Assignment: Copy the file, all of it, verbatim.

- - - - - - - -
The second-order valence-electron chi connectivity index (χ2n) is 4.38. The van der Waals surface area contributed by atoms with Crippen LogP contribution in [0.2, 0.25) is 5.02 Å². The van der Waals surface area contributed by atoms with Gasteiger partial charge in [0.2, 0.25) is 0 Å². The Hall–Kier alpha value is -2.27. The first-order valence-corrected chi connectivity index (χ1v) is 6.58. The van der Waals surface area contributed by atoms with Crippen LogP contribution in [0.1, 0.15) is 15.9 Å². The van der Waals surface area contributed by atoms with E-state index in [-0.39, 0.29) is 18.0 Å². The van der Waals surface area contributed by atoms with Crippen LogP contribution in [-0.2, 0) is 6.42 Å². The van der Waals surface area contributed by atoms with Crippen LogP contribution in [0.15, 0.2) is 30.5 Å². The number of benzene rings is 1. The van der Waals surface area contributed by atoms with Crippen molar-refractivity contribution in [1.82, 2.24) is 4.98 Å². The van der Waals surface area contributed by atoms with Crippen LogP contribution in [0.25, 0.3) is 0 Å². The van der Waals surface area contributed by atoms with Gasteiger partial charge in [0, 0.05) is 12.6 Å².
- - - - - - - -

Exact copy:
The second-order valence-electron chi connectivity index (χ2n) is 4.38. The van der Waals surface area contributed by atoms with Crippen LogP contribution in [0.2, 0.25) is 5.02 Å². The van der Waals surface area contributed by atoms with Gasteiger partial charge in [0.2, 0.25) is 0 Å². The Hall–Kier alpha value is -2.27. The first-order valence-corrected chi connectivity index (χ1v) is 6.58. The van der Waals surface area contributed by atoms with Crippen LogP contribution in [0.1, 0.15) is 15.9 Å². The van der Waals surface area contributed by atoms with E-state index in [-0.39, 0.29) is 18.0 Å². The van der Waals surface area contributed by atoms with Crippen LogP contribution in [-0.2, 0) is 6.42 Å². The van der Waals surface area contributed by atoms with Crippen LogP contribution in [0.15, 0.2) is 30.5 Å². The number of benzene rings is 1. The van der Waals surface area contributed by atoms with Crippen molar-refractivity contribution in [1.82, 2.24) is 4.98 Å². The van der Waals surface area contributed by atoms with Crippen LogP contribution in [0.25, 0.3) is 0 Å². The van der Waals surface area contributed by atoms with Gasteiger partial charge in [0, 0.05) is 12.6 Å².